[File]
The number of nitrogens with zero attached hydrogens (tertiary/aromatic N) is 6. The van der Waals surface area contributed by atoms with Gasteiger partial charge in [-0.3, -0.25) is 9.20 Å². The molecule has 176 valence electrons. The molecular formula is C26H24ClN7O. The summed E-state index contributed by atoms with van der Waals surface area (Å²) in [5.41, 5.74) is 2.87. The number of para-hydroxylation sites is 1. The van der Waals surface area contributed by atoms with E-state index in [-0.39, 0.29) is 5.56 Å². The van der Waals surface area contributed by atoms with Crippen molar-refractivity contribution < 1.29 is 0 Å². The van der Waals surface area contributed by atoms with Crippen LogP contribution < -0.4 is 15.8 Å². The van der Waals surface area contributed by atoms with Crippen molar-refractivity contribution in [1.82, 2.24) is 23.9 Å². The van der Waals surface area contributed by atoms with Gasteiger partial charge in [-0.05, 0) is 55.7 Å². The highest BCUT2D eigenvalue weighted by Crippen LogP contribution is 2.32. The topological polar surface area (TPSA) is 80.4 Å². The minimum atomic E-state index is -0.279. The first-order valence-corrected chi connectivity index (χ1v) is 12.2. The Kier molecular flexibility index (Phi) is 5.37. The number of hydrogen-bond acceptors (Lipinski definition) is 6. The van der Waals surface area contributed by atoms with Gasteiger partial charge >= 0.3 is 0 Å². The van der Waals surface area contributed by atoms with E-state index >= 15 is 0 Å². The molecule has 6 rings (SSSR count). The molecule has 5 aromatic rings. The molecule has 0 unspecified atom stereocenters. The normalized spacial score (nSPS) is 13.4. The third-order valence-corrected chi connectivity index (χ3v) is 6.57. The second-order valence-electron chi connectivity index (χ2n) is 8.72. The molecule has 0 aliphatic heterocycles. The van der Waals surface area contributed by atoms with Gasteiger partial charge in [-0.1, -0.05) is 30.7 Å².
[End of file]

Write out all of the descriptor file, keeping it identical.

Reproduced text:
The number of nitrogens with zero attached hydrogens (tertiary/aromatic N) is 6. The van der Waals surface area contributed by atoms with Gasteiger partial charge in [-0.3, -0.25) is 9.20 Å². The molecule has 176 valence electrons. The molecular formula is C26H24ClN7O. The summed E-state index contributed by atoms with van der Waals surface area (Å²) in [5.41, 5.74) is 2.87. The number of para-hydroxylation sites is 1. The van der Waals surface area contributed by atoms with E-state index in [-0.39, 0.29) is 5.56 Å². The van der Waals surface area contributed by atoms with Crippen molar-refractivity contribution < 1.29 is 0 Å². The van der Waals surface area contributed by atoms with Crippen LogP contribution < -0.4 is 15.8 Å². The van der Waals surface area contributed by atoms with Crippen molar-refractivity contribution in [1.82, 2.24) is 23.9 Å². The van der Waals surface area contributed by atoms with Gasteiger partial charge in [-0.05, 0) is 55.7 Å². The highest BCUT2D eigenvalue weighted by Crippen LogP contribution is 2.32. The topological polar surface area (TPSA) is 80.4 Å². The minimum atomic E-state index is -0.279. The first-order valence-corrected chi connectivity index (χ1v) is 12.2. The Kier molecular flexibility index (Phi) is 5.37. The number of hydrogen-bond acceptors (Lipinski definition) is 6. The van der Waals surface area contributed by atoms with Gasteiger partial charge >= 0.3 is 0 Å². The van der Waals surface area contributed by atoms with E-state index >= 15 is 0 Å². The molecule has 6 rings (SSSR count). The molecule has 5 aromatic rings. The molecule has 0 unspecified atom stereocenters. The normalized spacial score (nSPS) is 13.4. The third-order valence-corrected chi connectivity index (χ3v) is 6.57. The second-order valence-electron chi connectivity index (χ2n) is 8.72. The molecule has 0 aliphatic heterocycles. The van der Waals surface area contributed by atoms with Gasteiger partial charge in [-0.1, -0.05) is 30.7 Å².